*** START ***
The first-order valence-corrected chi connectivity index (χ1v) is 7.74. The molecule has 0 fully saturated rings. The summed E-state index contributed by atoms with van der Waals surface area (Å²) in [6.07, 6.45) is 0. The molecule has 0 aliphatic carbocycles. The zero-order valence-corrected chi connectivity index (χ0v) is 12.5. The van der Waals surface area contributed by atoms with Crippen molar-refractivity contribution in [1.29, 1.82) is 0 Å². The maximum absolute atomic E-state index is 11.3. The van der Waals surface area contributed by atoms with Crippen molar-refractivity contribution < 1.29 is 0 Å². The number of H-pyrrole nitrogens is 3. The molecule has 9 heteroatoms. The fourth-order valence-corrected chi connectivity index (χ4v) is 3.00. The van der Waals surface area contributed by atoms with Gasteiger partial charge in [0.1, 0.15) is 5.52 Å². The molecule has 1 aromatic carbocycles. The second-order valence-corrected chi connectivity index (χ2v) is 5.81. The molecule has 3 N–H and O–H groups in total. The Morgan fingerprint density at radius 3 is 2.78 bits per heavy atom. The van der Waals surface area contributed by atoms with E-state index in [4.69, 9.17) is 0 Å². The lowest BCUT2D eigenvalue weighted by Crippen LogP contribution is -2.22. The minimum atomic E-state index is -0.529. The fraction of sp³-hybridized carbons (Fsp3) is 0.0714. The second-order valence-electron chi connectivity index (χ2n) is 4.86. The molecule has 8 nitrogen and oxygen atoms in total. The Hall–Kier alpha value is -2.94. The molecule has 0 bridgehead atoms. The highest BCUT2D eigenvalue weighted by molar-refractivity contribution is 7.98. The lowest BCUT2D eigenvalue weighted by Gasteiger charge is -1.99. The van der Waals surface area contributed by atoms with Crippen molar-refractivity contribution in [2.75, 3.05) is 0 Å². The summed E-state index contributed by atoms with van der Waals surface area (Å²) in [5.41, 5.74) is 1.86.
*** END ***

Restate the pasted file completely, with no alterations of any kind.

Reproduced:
The first-order valence-corrected chi connectivity index (χ1v) is 7.74. The molecule has 0 fully saturated rings. The summed E-state index contributed by atoms with van der Waals surface area (Å²) in [6.07, 6.45) is 0. The molecule has 0 aliphatic carbocycles. The zero-order valence-corrected chi connectivity index (χ0v) is 12.5. The van der Waals surface area contributed by atoms with Crippen molar-refractivity contribution in [1.29, 1.82) is 0 Å². The maximum absolute atomic E-state index is 11.3. The van der Waals surface area contributed by atoms with Crippen molar-refractivity contribution < 1.29 is 0 Å². The number of H-pyrrole nitrogens is 3. The molecule has 9 heteroatoms. The fourth-order valence-corrected chi connectivity index (χ4v) is 3.00. The van der Waals surface area contributed by atoms with Gasteiger partial charge in [0.1, 0.15) is 5.52 Å². The molecule has 1 aromatic carbocycles. The second-order valence-corrected chi connectivity index (χ2v) is 5.81. The molecule has 3 N–H and O–H groups in total. The Morgan fingerprint density at radius 3 is 2.78 bits per heavy atom. The van der Waals surface area contributed by atoms with E-state index in [4.69, 9.17) is 0 Å². The lowest BCUT2D eigenvalue weighted by Crippen LogP contribution is -2.22. The minimum atomic E-state index is -0.529. The fraction of sp³-hybridized carbons (Fsp3) is 0.0714. The second-order valence-electron chi connectivity index (χ2n) is 4.86. The molecule has 8 nitrogen and oxygen atoms in total. The Hall–Kier alpha value is -2.94. The molecule has 0 bridgehead atoms. The highest BCUT2D eigenvalue weighted by molar-refractivity contribution is 7.98. The lowest BCUT2D eigenvalue weighted by Gasteiger charge is -1.99. The van der Waals surface area contributed by atoms with Crippen molar-refractivity contribution in [2.75, 3.05) is 0 Å². The summed E-state index contributed by atoms with van der Waals surface area (Å²) in [5.41, 5.74) is 1.86.